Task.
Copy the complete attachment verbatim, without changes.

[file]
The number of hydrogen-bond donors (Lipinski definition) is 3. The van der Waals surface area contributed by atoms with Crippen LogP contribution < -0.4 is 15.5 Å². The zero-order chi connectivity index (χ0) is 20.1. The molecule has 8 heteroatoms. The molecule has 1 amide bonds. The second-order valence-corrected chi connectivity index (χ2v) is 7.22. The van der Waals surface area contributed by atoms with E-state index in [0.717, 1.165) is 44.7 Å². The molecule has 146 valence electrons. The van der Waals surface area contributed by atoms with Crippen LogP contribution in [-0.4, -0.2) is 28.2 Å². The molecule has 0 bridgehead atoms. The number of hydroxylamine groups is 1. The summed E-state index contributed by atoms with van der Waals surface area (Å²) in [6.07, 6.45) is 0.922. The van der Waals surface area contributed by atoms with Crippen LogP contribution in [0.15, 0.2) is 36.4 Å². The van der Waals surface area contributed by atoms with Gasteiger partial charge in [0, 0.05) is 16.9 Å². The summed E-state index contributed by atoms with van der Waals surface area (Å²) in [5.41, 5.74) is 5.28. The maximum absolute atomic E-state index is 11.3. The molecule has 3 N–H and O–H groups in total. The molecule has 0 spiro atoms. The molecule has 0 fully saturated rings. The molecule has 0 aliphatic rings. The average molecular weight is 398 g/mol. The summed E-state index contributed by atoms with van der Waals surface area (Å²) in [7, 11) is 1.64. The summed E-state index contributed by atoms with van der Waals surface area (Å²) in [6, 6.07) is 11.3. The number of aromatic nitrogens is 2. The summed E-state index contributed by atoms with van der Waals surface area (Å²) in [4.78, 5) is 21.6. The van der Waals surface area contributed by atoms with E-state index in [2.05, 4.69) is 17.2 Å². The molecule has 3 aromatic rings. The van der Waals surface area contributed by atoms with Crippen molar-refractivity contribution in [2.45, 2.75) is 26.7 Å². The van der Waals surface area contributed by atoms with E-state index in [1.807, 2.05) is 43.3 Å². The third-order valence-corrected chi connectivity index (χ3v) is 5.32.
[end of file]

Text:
The number of hydrogen-bond donors (Lipinski definition) is 3. The van der Waals surface area contributed by atoms with Crippen LogP contribution < -0.4 is 15.5 Å². The zero-order chi connectivity index (χ0) is 20.1. The molecule has 8 heteroatoms. The molecule has 1 amide bonds. The second-order valence-corrected chi connectivity index (χ2v) is 7.22. The van der Waals surface area contributed by atoms with E-state index in [0.717, 1.165) is 44.7 Å². The molecule has 146 valence electrons. The van der Waals surface area contributed by atoms with Crippen LogP contribution in [-0.4, -0.2) is 28.2 Å². The molecule has 0 bridgehead atoms. The number of hydroxylamine groups is 1. The summed E-state index contributed by atoms with van der Waals surface area (Å²) in [6.07, 6.45) is 0.922. The van der Waals surface area contributed by atoms with Crippen LogP contribution in [0.15, 0.2) is 36.4 Å². The van der Waals surface area contributed by atoms with Gasteiger partial charge in [0, 0.05) is 16.9 Å². The summed E-state index contributed by atoms with van der Waals surface area (Å²) in [5.41, 5.74) is 5.28. The maximum absolute atomic E-state index is 11.3. The molecule has 3 N–H and O–H groups in total. The molecule has 0 spiro atoms. The molecule has 0 fully saturated rings. The molecule has 0 aliphatic rings. The average molecular weight is 398 g/mol. The summed E-state index contributed by atoms with van der Waals surface area (Å²) in [7, 11) is 1.64. The summed E-state index contributed by atoms with van der Waals surface area (Å²) in [6, 6.07) is 11.3. The number of aromatic nitrogens is 2. The summed E-state index contributed by atoms with van der Waals surface area (Å²) in [4.78, 5) is 21.6. The van der Waals surface area contributed by atoms with E-state index in [2.05, 4.69) is 17.2 Å². The molecule has 3 aromatic rings. The van der Waals surface area contributed by atoms with Crippen molar-refractivity contribution in [2.45, 2.75) is 26.7 Å². The van der Waals surface area contributed by atoms with E-state index in [1.807, 2.05) is 43.3 Å². The third-order valence-corrected chi connectivity index (χ3v) is 5.32.